1/3 of Irish couples marry after only a year together

A survey released this week by Accord, the Catholic Marriage Care Service, has shown that 33 per cent of Irish couples marry after only a one-year long relationship.The survey entitled “Married Life – the First 7 Years” is the first comprehensive study of its kind undertaken in Ireland.

According to the Shay Ellis, the National Director of ACCORD the research analysed “attitudes underpinning courtship, cohabitation, relationships, marriage and family size.”

“It also looks at money, overall happiness, and the role of the Church and State in supporting recently married couples.”

Bishop of Killaloe and President of Accord, Willie Walsh said: “This survey is clearly good news about marriage. It reassures us that the deeply felt human need for a life long loving relationship – which is marriage – is alive and well.”

Some key findings of the survey: A 19-year-old idiot’s view:

Based on a study of 712 couples.

-63% agree strongly that their relationship has strengthened since they married.

A night of trying to keep your cousin from scoring your new husband’s Granny will do that to a couple.

-58% of couples choose to live with their spouse before marriage.

All this “what’s mine is yours” malarkey can actually be a little bit terrifying. Best, I say, to start small. Something along the lines of “What’s mine is mine and only mine until I feel sufficiently emasculated to buy you a large body of poultry, which you will then cook up for me real nice.”

-The average age of marriage is 32 years old

My sister was 32 when she got married. And she’d only been going out with my brother-in-law for 6 months when they’d gotten engaged so I assume that at the 31 mark she performed a spell of some sort. Leading on from this…

-Only 4% of couples marry after less than 6 months together.

A disappointing day for whirlwind romances, and possibly divorce attorneys.

-Nearly 1 in 4 of the couples surveyed met in a pub, while 1 in 5 was introduced by a mutual friend.

…(who they probably met in a pub)

-7 per cent of couples surveyed admitted that they had seriously considered separation or divorce

I have to admit I expected a larger number here. But at the same time this statistic speaks most positively to me because these 50 couples were still together at the time of the survey. According to the 2006 census, 8.7 per cent of married couples separated or divorced last year. I find it oddly settling to know that so many people go so far in one direction and manage to end up fighting towards another. And anyway, the figure does make sense. I seriously consider divorce all the time.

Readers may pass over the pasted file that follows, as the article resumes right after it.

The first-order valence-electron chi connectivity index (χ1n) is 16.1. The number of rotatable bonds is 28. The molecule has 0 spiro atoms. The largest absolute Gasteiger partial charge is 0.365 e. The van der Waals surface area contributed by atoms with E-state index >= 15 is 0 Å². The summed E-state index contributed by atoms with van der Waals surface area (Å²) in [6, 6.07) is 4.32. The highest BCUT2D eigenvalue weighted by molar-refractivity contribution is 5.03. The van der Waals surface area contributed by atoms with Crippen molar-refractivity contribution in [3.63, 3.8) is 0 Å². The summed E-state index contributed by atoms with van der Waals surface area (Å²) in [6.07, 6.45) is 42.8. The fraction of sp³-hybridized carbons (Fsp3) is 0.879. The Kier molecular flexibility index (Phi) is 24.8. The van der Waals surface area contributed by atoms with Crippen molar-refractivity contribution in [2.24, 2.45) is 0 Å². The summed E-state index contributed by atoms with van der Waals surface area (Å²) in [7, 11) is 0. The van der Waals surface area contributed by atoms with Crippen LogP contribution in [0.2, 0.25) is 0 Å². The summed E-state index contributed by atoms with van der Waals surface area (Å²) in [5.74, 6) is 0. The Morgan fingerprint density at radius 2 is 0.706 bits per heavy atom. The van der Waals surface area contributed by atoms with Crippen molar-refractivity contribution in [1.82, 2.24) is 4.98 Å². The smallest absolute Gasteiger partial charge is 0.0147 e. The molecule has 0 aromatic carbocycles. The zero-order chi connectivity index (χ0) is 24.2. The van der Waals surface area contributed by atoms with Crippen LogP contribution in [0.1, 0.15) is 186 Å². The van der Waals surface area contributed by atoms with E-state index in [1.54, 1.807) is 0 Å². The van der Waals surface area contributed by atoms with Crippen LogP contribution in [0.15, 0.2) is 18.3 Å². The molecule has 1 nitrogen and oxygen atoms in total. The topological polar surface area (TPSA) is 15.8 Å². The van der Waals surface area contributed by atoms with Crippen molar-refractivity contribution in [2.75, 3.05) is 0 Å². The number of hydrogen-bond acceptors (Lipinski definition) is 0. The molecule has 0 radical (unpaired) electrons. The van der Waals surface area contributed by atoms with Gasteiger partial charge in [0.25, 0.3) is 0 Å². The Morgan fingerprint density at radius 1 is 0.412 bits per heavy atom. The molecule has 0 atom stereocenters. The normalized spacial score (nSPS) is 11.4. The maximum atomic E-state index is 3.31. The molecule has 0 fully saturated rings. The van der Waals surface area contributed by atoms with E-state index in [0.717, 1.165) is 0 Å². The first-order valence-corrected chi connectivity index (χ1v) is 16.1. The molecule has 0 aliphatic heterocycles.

In researching these figures further, I visited gettingmarried.ie, a joint initiative of ACCORD and catholicireland.net launched by Bishop Walsh in December 2005 to help couples prepare practically and emotionally for marriage.

With many priests now treating a Marriage Preparation Course as a strict requirement before they will perform the marriage ceremony, I couldn’t resist investigating exactly what a group of priests had to teach already engaged couples about love.

My previous view of such courses were certainly coloured; by my brother and sister and their spouses’ experiences (my sister-in-law added on one of her forms that my brother beat her, just for the laugh), by the knowledge that priests are the most common cooordinators of such courses (not quite as extreme as my sex education being provided by a nun, but still, one has to question the importance of personal experience in these cases) and most obviously by the fact that love and respect and desire in relationships outside of marriage aren’t really covered in the bible, or indeed in any part of the modern Christian doctrine.

The website outlines what are known as “the 9 steps of Marriage”, a programme presumably created to foster emotional maturity within relationships. Reading step number 6, I was shocked to find sex; “imaganitive and pleasurable” sex, being dealt with in such a candid manner:

6. To establish an imaginative and pleasurable sex life. Creating a sexual relationship that meets the needs and fantasies of both people requires time and love and sensitivity. The stresses of work and family life, changes in sexual desire over time, mean that this aspect of the marriage requires special protection in order to flourish.

Who knew the Catholic Church had so much time for sexual fetishism?

The 7th step also created for me a newfound admiration of the Church’s treatment of marriage:

7. To share laughter and humour and to keep interests outside the marriage alive in the relationship. A good marriage is alternately playful and serious, sometimes flirtatious, sometimes difficult and cranky, but always full of life.

After reading the Church’s more modern approach to relationship advice (as opposed to the rather simplistic love, honour and obey stuff they feed you at weddings), I rest a little easier in the knowledge that modern relationship problems have been at least considered in these “how-to” guides to marriage.

Today, my boyfriend and I have been unofficially together for one year. A third of people in our position are somewhere staring blankly at the photographers’ section of the golden pages right now. Age, maturity and financial stability aside, that is scary as fuck. There is still about a hayshed of things I don’t know about my boyfriend, and might very well not figure out in a whole other year together. No wonder the Bishops are trying to learn us.


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